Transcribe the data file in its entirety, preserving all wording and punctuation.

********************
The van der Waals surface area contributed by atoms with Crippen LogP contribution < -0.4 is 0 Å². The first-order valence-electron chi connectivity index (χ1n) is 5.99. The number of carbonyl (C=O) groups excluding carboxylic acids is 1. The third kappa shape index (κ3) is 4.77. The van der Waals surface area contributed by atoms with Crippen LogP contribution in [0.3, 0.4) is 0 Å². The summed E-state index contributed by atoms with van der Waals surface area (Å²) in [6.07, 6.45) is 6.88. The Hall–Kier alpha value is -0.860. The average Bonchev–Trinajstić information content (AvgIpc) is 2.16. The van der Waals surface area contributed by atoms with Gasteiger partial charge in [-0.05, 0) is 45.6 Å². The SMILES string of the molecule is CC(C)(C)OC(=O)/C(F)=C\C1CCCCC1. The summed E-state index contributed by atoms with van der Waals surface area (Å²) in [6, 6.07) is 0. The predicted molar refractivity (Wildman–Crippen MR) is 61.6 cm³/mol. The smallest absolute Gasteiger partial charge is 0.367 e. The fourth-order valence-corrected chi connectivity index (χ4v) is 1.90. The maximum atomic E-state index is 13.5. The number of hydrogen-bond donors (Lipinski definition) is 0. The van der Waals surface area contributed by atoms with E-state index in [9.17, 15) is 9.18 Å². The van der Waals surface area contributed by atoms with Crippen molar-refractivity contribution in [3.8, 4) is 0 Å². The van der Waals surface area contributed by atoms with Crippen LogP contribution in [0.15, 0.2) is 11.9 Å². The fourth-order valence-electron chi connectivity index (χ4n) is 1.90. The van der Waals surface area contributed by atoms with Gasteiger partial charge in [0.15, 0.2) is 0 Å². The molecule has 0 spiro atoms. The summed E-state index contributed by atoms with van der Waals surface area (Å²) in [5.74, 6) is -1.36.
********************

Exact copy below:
The van der Waals surface area contributed by atoms with Crippen LogP contribution < -0.4 is 0 Å². The first-order valence-electron chi connectivity index (χ1n) is 5.99. The number of carbonyl (C=O) groups excluding carboxylic acids is 1. The third kappa shape index (κ3) is 4.77. The van der Waals surface area contributed by atoms with Crippen LogP contribution in [0.3, 0.4) is 0 Å². The summed E-state index contributed by atoms with van der Waals surface area (Å²) in [6.07, 6.45) is 6.88. The Hall–Kier alpha value is -0.860. The average Bonchev–Trinajstić information content (AvgIpc) is 2.16. The van der Waals surface area contributed by atoms with Gasteiger partial charge in [-0.05, 0) is 45.6 Å². The SMILES string of the molecule is CC(C)(C)OC(=O)/C(F)=C\C1CCCCC1. The summed E-state index contributed by atoms with van der Waals surface area (Å²) in [6, 6.07) is 0. The predicted molar refractivity (Wildman–Crippen MR) is 61.6 cm³/mol. The smallest absolute Gasteiger partial charge is 0.367 e. The fourth-order valence-corrected chi connectivity index (χ4v) is 1.90. The maximum atomic E-state index is 13.5. The number of hydrogen-bond donors (Lipinski definition) is 0. The van der Waals surface area contributed by atoms with E-state index in [9.17, 15) is 9.18 Å². The van der Waals surface area contributed by atoms with Crippen molar-refractivity contribution in [3.8, 4) is 0 Å². The van der Waals surface area contributed by atoms with Crippen LogP contribution in [0.15, 0.2) is 11.9 Å². The fourth-order valence-electron chi connectivity index (χ4n) is 1.90. The van der Waals surface area contributed by atoms with Gasteiger partial charge in [0.15, 0.2) is 0 Å². The molecule has 0 spiro atoms. The summed E-state index contributed by atoms with van der Waals surface area (Å²) in [5.74, 6) is -1.36.